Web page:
Undergraduate Research Fellows Blog
When I started this summer, I treated gathering my data as the end goal. Like the “X” marking the treasure on a map, I assumed that if I could just get all the data - collect all the samples, measure all the ring widths, cross-date all the trees - that everything else would fall into place.
My love for science and ecology, specifically, is not a passion many other people have. I go to a school where being an engineer is glorified and studying buisness is seen as prestigious. When people say they are studying engineering or business, to someone they know or to a complete random stranger, they are instantly impressed and praise them. It is always the typical “Good for you!” or “Wow, that must be really hard, you must be very smart”. I am studying environmental science.
The prairie restoration experiment ongoing at the Morton Arboretum is a lot more than just pretty flowers and phylogenetic diversity. In order to study this prairie, and get significant, controlled, results, there is a lot of maintenance work that goes into it. I started at the Morton Arboretum on May 22nd, and every day, we were out in the field weeding. I have weeded before, so it seemed like an easy job to me. However, that was not the case. There are a total of 437 2x2 meter plots on site.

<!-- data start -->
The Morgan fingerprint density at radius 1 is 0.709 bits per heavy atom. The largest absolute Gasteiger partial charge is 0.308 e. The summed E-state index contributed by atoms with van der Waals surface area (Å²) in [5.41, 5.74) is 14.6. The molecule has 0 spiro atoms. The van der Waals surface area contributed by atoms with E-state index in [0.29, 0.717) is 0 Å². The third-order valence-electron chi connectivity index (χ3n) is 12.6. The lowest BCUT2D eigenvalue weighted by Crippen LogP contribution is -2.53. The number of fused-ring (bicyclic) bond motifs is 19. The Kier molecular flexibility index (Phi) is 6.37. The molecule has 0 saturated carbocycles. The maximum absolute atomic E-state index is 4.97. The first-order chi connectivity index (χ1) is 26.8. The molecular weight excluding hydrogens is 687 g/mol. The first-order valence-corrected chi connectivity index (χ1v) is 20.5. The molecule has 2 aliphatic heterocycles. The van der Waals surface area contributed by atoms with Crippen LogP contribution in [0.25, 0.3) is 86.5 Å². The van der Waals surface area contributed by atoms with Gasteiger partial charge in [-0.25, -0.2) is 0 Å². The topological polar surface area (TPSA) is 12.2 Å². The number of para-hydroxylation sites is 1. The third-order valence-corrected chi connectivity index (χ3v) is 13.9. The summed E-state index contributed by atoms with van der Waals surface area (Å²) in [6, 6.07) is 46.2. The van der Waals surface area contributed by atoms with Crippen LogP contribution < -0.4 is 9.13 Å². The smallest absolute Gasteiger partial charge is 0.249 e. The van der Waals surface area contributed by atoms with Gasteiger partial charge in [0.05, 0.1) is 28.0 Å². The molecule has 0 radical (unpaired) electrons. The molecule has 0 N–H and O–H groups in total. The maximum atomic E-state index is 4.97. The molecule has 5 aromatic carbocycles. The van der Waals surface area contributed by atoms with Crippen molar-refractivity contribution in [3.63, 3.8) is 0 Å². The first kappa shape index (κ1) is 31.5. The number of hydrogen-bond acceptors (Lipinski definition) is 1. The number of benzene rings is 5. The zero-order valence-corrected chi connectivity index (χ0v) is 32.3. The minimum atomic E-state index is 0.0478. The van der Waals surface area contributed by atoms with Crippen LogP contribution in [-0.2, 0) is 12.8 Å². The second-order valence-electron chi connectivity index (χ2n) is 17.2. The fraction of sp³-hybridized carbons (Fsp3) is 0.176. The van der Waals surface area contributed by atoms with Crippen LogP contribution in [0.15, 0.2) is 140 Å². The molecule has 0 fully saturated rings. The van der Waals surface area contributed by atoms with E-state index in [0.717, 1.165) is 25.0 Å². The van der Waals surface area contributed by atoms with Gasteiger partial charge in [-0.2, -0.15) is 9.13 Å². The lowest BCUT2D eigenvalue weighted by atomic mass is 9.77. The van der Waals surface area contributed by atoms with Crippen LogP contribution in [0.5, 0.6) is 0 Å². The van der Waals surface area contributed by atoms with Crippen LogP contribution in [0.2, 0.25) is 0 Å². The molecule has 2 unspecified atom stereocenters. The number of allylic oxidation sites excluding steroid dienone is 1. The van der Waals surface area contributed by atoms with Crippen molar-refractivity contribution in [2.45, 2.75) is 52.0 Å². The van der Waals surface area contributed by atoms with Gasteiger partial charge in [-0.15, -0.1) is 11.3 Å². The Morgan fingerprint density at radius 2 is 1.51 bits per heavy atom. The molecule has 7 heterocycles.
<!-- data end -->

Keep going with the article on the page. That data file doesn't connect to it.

I am the only undergraduate research fellow to be studying something other than trees at the Morton Arboretum. At first, I felt proud. I worked in a prairie last summer, so to have the opportunity to work in a prairie again, while conducting research, was exciting. However, as time passed, I felt like the odds were against me. Prairie restoration is a lot of work. There is a lot of time and effort that goes into the process of maintaining the prairie.